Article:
Some people and animals are color blind. For those who can see the world of colors there is endless wonder. So how do these colors happen in nature? How do you choose to be pink, black or violet? How different creatures in the animal kingdom — from colorful birds and reef fish to butterflies and snakes — make and deploy their artful designs is one of nature's many deep secrets. Now, however, a team of researchers from the Howard Hughes Medical Institute at the University of Wisconsin-Madison has exposed the fine details of how animals make new body ornamentation from scratch. The work, the result of years long and laborious experimentation, was published April 7 in the journal Nature.
How do you tell one cell or part of a body to be white and the next adjacent area or cell black as in a zebra? In essence a pigment selection is made and the amount that is needed is added to the cells in question.
Colors are useful often for mating or camouflage. The colors selected are a result of sexual/environmental adaptation.
"How do you generate complex patterns? This is a question that has interested biologists for a really long time," says Sean Carroll, a UW-Madison molecular biologist and the senior author of the Nature report. "In this case, we at first had no clue. But now we think we've figured out all the key ingredients and we believe they are generally applicable (to many animals)."
The new study is important because it is the first to provide concrete evidence for a long hypothesized system for generating animal color patterns, be they stripes, spots or any of the myriad designs animals use to camouflage themselves or find a mate. In particular, the Wisconsin group is the first to identify a color-inducing morphogen, a diffusible protein that tells certain cells to make pigment.
To ferret out the secret of animal ornamentation, Carroll and his UW-Madison colleagues, Thomas Werner and Shigeyuki Koshikawa, and Thomas Williams, now at the University of Dayton, pried loose the molecular details and evolutionary history of how a species of North American fruit fly, Drosophila guttifera, generates a complex pattern of 16 wing spots.
The fruit fly is a little insect about 3 millimeters long, of the kind that accumulates around spoiled fruit. It is also one of the most valuable of organisms in biological research, particularly in genetics and developmental biology. Drosophila has been used as a model organism for research for almost a century, and today, several thousand scientists are working on many different aspects of the fruit fly. It is short lived and easy to study in its multiple generations.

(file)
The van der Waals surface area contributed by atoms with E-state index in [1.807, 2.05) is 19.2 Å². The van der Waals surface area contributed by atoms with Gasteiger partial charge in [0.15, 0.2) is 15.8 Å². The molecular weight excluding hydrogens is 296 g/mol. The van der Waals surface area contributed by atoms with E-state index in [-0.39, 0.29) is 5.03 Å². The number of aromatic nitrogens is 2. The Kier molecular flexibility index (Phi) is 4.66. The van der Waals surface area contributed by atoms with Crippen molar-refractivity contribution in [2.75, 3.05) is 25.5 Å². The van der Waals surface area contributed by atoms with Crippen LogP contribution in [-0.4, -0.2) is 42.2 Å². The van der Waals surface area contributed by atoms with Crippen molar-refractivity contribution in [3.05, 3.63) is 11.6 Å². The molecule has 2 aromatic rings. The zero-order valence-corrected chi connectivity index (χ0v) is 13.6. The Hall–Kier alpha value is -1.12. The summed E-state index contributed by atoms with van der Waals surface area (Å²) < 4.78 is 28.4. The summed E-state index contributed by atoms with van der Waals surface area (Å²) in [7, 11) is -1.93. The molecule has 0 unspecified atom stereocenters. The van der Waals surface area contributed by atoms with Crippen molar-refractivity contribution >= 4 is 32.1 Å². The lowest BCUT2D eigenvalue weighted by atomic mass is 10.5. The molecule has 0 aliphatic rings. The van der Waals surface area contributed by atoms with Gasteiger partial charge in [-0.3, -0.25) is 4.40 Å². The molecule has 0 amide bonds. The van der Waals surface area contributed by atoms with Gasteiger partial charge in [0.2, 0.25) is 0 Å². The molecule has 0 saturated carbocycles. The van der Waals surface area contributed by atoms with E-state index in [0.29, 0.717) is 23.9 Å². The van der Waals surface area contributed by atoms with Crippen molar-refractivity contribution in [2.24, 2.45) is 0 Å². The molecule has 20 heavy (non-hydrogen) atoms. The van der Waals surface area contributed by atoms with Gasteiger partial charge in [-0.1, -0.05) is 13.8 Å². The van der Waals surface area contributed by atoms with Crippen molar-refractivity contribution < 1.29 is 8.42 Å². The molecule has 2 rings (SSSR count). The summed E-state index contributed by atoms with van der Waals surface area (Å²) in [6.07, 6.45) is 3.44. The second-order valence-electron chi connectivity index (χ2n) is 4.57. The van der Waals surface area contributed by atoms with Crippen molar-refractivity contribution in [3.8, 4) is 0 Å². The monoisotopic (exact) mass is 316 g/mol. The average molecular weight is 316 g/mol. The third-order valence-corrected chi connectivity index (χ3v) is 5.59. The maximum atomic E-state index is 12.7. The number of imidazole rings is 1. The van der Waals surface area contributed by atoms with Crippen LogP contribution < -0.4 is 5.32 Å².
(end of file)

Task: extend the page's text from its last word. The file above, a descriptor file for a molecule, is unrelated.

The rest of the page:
The group discovered a morphogen, a protein present in embryonic tissue and encoded by a gene known as Wingless, which seems to be a linchpin of wing decoration. Late in wing development, the Wingless morphogen is produced and diffuses through tissue where it prompts cells in certain areas of the wing to make pigment. "It acts by triggering responding cells to do things, in this case make color," Carroll explains.
In Drosophila guttifera, the morphogen acts in proximity to existing physical landmarks such as the intersections of veins and cross veins on the wing. The positioning of the spots, in short, is dictated by these pre-existing patterns, notes Carroll: "The Wingless molecule is deployed in this species at specific points in time and in specific places — the places where the spots are going to be."
The role of the Wingless morphogen was detailed by the painstaking genetic manipulation of flies that took three years and the injection of nearly 20,000 fly embryos to accomplish. Complicating the project is the fact that Drosophila guttifera is little used in research and its genome has not been sequenced.
However, by inserting the Wingless gene into different parts of the fly's genome, the team was able to successfully manipulate the decoration of the fly's wing, creating stripes instead of spots, and patterns not seen in nature. "We can make custom flies," notes Carroll. By manipulating the gene, "we can make striped flies out of spotted flies."
In addition to working out the molecular details of how the fly colors its wings, Carroll's group was also able to deduce the evolutionary history of wing coloring in Drosophila guttifera.
In short, says Carroll, the patterns found on the wings of Drosophila guttifera came about through the use of the Wingless gene acting as a color trigger.
Although the study was conducted in a lowly fruit fly, the principles uncovered may well be applicable to other species. Unique or "unnatural" color combinations may be possible once the science is unraveled.
For further information: http://www.eurekalert.org/pub_releases/2010-04/uow-cfa040110.php